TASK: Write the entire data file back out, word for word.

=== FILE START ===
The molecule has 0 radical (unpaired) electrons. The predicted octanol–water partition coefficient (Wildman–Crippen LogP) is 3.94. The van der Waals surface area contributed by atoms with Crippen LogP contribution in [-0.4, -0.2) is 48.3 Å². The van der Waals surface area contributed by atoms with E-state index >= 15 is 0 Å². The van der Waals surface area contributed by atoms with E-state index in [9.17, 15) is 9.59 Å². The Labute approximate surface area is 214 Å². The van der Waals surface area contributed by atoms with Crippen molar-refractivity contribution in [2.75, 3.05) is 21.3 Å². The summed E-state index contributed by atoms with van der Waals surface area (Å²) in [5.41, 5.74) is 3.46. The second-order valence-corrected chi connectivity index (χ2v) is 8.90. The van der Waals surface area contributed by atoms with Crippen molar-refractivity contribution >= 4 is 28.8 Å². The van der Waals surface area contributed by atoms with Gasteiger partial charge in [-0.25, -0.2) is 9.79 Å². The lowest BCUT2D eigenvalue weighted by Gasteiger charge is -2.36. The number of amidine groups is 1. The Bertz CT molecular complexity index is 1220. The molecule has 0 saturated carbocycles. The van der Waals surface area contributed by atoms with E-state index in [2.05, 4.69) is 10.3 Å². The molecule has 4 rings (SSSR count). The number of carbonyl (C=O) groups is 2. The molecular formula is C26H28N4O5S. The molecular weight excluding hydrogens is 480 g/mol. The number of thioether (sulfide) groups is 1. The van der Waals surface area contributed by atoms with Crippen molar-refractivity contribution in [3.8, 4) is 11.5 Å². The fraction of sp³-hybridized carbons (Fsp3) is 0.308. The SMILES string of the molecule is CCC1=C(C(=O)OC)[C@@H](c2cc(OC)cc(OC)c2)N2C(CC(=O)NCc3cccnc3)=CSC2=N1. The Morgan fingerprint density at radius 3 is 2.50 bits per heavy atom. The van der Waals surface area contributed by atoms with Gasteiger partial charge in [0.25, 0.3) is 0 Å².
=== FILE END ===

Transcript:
The molecule has 0 radical (unpaired) electrons. The predicted octanol–water partition coefficient (Wildman–Crippen LogP) is 3.94. The van der Waals surface area contributed by atoms with Crippen LogP contribution in [-0.4, -0.2) is 48.3 Å². The van der Waals surface area contributed by atoms with E-state index >= 15 is 0 Å². The van der Waals surface area contributed by atoms with E-state index in [9.17, 15) is 9.59 Å². The Labute approximate surface area is 214 Å². The van der Waals surface area contributed by atoms with Crippen molar-refractivity contribution in [2.75, 3.05) is 21.3 Å². The summed E-state index contributed by atoms with van der Waals surface area (Å²) in [5.41, 5.74) is 3.46. The second-order valence-corrected chi connectivity index (χ2v) is 8.90. The van der Waals surface area contributed by atoms with Crippen molar-refractivity contribution >= 4 is 28.8 Å². The van der Waals surface area contributed by atoms with Gasteiger partial charge in [-0.25, -0.2) is 9.79 Å². The lowest BCUT2D eigenvalue weighted by Gasteiger charge is -2.36. The number of amidine groups is 1. The Bertz CT molecular complexity index is 1220. The molecule has 0 saturated carbocycles. The van der Waals surface area contributed by atoms with E-state index in [2.05, 4.69) is 10.3 Å². The molecule has 4 rings (SSSR count). The number of carbonyl (C=O) groups is 2. The molecular formula is C26H28N4O5S. The molecular weight excluding hydrogens is 480 g/mol. The number of thioether (sulfide) groups is 1. The van der Waals surface area contributed by atoms with Crippen molar-refractivity contribution in [3.8, 4) is 11.5 Å². The fraction of sp³-hybridized carbons (Fsp3) is 0.308. The SMILES string of the molecule is CCC1=C(C(=O)OC)[C@@H](c2cc(OC)cc(OC)c2)N2C(CC(=O)NCc3cccnc3)=CSC2=N1. The Morgan fingerprint density at radius 3 is 2.50 bits per heavy atom. The van der Waals surface area contributed by atoms with Gasteiger partial charge in [0.25, 0.3) is 0 Å².